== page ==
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Women, Communalism and the Shiv Sena

Shruti Tambe

By Atreyee Sen
Zubaan, Delhi, 2008, pp. 220, Rs. 395.00

VOLUME XXXII NUMBER 9 September 2008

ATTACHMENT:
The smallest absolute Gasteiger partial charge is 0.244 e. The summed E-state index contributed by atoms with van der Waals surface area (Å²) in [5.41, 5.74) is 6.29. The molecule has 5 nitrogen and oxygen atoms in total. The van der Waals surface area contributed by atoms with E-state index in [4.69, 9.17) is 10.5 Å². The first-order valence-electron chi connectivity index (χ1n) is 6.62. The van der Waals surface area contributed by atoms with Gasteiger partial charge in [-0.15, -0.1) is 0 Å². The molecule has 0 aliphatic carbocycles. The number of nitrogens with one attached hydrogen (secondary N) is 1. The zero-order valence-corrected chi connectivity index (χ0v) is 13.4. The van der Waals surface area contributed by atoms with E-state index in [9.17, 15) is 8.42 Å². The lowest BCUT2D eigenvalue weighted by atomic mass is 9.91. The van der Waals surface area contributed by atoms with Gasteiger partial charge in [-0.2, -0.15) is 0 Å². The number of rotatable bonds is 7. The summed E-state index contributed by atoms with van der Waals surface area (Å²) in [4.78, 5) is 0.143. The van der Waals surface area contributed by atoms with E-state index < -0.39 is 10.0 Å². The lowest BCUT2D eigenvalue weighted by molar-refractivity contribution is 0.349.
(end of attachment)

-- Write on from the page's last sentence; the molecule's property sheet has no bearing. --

This is a book about poor urban slum women and children using collective violence to contest their vulnerabilities. The author has attempted covert ethnographic research among Shiv Sena women belonging to the Mahila Aghadi, frequenting Sena women’s homes, ‘shakhas’ and meetings in temple premises. Sen has laboriously tried to engage with the worldview of urban underprivileged alienated women who attempt to counter gender constraints and show signs of ‘empowerment’ in the process. While tracing this ‘heroism’ of the Sena women, the author claims to privilege ‘how Sena women construct their own unique history’ and analyses the reasons for the collective violence that they plan, organize and orchestrate.   The book reviews feminist studies on the Hindu Right in India, and notably that of Paola Bachhetta, and seeks to move beyond an essentialist view of femininity. Sen highlights the subjectivity of Sena women when interpreting their violent actions. Unlike Bachhetta, she goes beyond textual sources, and hence her efforts at chronicling militant women’s political and cultural life should be applauded; this is one of the first works that has analysed from within the active participation of Shiv Sena women in communalism. It is an ethnography of the lowest rank of the Sena’s cadre, giving details of everyday slum life, their struggles for survival, as well as dramatic events such as riots. She covers two generations of Shiv Sena women, making available interesting points of comparison.   Sen argues that feminist concepts like agency and empowerment are applicable in this instance too, despite the fact that feminists have treated right wing women as passive recipients of rightist ideology and thus keeping them at the periphery of scholarly works. It is true that feminist and left oriented scholars and activists have expressed shock or anguish about Sena women’s participation in riots and other forms of violent actions. That shock occurs against the backdrop of an optimism that a reformist legacy—a brahmanical and counter-brahmanical one during the colonial period, a progressive women’s movement from the early 1980s and the burgeoning of an autonomous women’s movement since the mid 1980s—would lead to the creation of an ‘emancipatory’ feminist space in the particular context of Maharashtra. One feminist reaction to right wing women’s violence was therefore to lament the failure of progressive activists to reach beyond upper class, upper caste, urban women, while another was of utter shock at ‘...

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